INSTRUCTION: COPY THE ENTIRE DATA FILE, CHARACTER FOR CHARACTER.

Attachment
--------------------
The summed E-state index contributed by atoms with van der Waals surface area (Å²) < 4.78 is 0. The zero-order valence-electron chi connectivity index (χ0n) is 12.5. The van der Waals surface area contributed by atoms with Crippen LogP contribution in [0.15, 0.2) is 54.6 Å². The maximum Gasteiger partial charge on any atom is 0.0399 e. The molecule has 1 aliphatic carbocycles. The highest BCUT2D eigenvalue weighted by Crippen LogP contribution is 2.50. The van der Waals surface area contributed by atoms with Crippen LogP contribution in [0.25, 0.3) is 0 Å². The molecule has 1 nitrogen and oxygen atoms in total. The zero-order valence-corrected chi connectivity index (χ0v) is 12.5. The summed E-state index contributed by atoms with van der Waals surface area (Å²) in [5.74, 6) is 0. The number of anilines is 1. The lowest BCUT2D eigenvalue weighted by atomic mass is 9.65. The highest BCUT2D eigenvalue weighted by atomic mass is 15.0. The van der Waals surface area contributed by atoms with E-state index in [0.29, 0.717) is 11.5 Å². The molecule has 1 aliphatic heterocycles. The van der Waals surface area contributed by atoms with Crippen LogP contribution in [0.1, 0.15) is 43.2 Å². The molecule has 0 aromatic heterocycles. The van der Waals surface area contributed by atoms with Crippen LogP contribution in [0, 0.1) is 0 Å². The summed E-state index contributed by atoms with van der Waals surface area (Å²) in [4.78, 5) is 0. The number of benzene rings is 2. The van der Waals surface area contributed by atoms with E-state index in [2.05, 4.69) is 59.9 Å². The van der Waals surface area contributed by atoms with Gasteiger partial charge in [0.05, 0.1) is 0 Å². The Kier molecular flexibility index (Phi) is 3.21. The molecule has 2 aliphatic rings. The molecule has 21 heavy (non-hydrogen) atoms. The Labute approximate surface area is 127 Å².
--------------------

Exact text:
The summed E-state index contributed by atoms with van der Waals surface area (Å²) < 4.78 is 0. The zero-order valence-electron chi connectivity index (χ0n) is 12.5. The van der Waals surface area contributed by atoms with Crippen LogP contribution in [0.15, 0.2) is 54.6 Å². The maximum Gasteiger partial charge on any atom is 0.0399 e. The molecule has 1 aliphatic carbocycles. The highest BCUT2D eigenvalue weighted by Crippen LogP contribution is 2.50. The van der Waals surface area contributed by atoms with Crippen LogP contribution in [0.25, 0.3) is 0 Å². The molecule has 1 nitrogen and oxygen atoms in total. The zero-order valence-corrected chi connectivity index (χ0v) is 12.5. The summed E-state index contributed by atoms with van der Waals surface area (Å²) in [5.74, 6) is 0. The number of anilines is 1. The lowest BCUT2D eigenvalue weighted by atomic mass is 9.65. The highest BCUT2D eigenvalue weighted by atomic mass is 15.0. The van der Waals surface area contributed by atoms with E-state index in [0.29, 0.717) is 11.5 Å². The molecule has 1 aliphatic heterocycles. The van der Waals surface area contributed by atoms with Crippen LogP contribution in [0.1, 0.15) is 43.2 Å². The molecule has 0 aromatic heterocycles. The van der Waals surface area contributed by atoms with Crippen LogP contribution in [0, 0.1) is 0 Å². The summed E-state index contributed by atoms with van der Waals surface area (Å²) in [4.78, 5) is 0. The number of benzene rings is 2. The van der Waals surface area contributed by atoms with E-state index in [2.05, 4.69) is 59.9 Å². The van der Waals surface area contributed by atoms with Gasteiger partial charge in [0.05, 0.1) is 0 Å². The Kier molecular flexibility index (Phi) is 3.21. The molecule has 2 aliphatic rings. The molecule has 21 heavy (non-hydrogen) atoms. The Labute approximate surface area is 127 Å².